To dry or cure by exposure on a-frame or gridiron
- a framework of metal or stone typically with a barbeque grill over the top for which a fire is lighted as well as on which meals is cooked usually outside also called a barbecue barbeque grill
- cook in the open air on a barbecue barbecue grill
- meat that's been barbecued or grilled in an extremely experienced sauce
- a cookout by which meals is cooked over an open fire; particularly a complete pet carcass roasted on a spit
- a rack to put on beef for preparing over hot charcoal generally out of doors
- A hog, ox, or any other big pet roasted or broiled whole for a feast.
- A social activity, where many men and women build, usually in the open environment, of which a number of big creatures are roasted or broiled entire.
- A floor, by which coffee beans tend to be sun-dried.
- To dry or cure by visibility on a-frame or gridiron.
- To roast or broil entire, as an ox or hog.
1650s, "framework for grilling meat, seafood, etc.," from US Spanish barbacoa, from Arawakan (Haiti) barbakoa "framework of sticks," the elevated wooden construction the Indians accustomed either sleep on or cure beef. Sense of "outdoor meal of roasted beef or fish as a social entertainment" is from 1733; contemporary popular noun feeling of "grill for cooking over an open fire" is from 1931.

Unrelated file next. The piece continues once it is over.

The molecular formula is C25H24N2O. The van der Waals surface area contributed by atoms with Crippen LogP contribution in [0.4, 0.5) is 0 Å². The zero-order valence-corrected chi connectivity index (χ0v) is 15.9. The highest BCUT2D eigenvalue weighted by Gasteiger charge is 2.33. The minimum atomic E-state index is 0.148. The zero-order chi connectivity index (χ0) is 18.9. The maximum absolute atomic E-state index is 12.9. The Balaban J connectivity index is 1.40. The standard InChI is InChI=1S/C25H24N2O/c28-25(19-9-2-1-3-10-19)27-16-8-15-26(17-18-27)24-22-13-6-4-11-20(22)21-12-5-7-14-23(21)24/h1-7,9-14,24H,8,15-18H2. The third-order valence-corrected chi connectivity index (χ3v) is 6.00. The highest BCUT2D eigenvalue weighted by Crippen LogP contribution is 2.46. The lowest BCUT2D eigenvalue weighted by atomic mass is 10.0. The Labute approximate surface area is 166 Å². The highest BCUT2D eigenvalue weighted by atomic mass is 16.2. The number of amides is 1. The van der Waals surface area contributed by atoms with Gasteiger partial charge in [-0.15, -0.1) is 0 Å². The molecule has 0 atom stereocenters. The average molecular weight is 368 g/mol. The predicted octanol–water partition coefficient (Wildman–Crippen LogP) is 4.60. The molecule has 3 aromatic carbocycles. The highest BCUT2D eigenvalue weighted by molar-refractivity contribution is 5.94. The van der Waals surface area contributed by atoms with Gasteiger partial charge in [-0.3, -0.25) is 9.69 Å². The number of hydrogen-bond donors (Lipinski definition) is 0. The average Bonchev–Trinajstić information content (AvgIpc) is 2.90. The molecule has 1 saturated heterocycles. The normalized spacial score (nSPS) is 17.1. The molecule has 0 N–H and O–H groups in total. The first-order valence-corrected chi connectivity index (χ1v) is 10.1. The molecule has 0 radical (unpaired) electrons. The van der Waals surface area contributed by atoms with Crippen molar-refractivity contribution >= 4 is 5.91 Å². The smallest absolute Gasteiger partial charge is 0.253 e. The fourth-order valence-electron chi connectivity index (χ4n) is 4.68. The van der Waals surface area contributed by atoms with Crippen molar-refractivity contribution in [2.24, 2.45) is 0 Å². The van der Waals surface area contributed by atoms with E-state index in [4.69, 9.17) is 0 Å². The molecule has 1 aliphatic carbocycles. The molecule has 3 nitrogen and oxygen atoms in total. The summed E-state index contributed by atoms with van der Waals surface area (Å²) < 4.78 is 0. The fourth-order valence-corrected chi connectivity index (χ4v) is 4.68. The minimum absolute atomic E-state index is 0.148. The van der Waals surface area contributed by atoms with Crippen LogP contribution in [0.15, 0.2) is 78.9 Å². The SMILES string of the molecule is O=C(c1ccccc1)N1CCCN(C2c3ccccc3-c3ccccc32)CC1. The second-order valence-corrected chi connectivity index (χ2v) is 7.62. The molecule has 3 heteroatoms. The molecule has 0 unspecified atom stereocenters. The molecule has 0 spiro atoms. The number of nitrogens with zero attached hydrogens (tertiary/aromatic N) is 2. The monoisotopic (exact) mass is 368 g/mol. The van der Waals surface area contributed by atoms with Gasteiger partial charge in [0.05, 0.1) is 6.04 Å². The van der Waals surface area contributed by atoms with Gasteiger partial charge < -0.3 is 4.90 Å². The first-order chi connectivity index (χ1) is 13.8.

- 1660s, from barbecue (n.). Relevant: Barbecued; barbecuing.
To roast slowly on a gridiron or spit, over coals, or under no-cost flame or range electric device, typically basing with a very seasoned sauce. Popularly placed on meals prepared in or served with barbecue sause.
barbie [Br.] [Aus.] [coll.]
- fry [Am.]
(letter.) A hog, ox, or other big pet roasted or broiled entire for a feast.
- (n.) A social entertainment, where many folks build, frequently in the wild atmosphere, from which several large animals are roasted or broiled entire.
- (n.) A floor, by which coffee beans tend to be sun-dried.
- (v. t.) To dry or cure by exposure on a frame or gridiron.
- (v. t.) To roast or broil whole, as an ox or hog.
I had seen a sailor who had visited that very island, and he told me that it was the custom, when a great battle had been gained there, to barbecue all the slain in the yard or garden of the victor; and then, one by one, they were placed in great wooden trenchers, and garnished round like a pilau, with breadfruit and cocoanuts; and with some parsley in their mouths, were sent round with the victor's compliments to all his friends, just as though these presents were so many Christmas turkeys.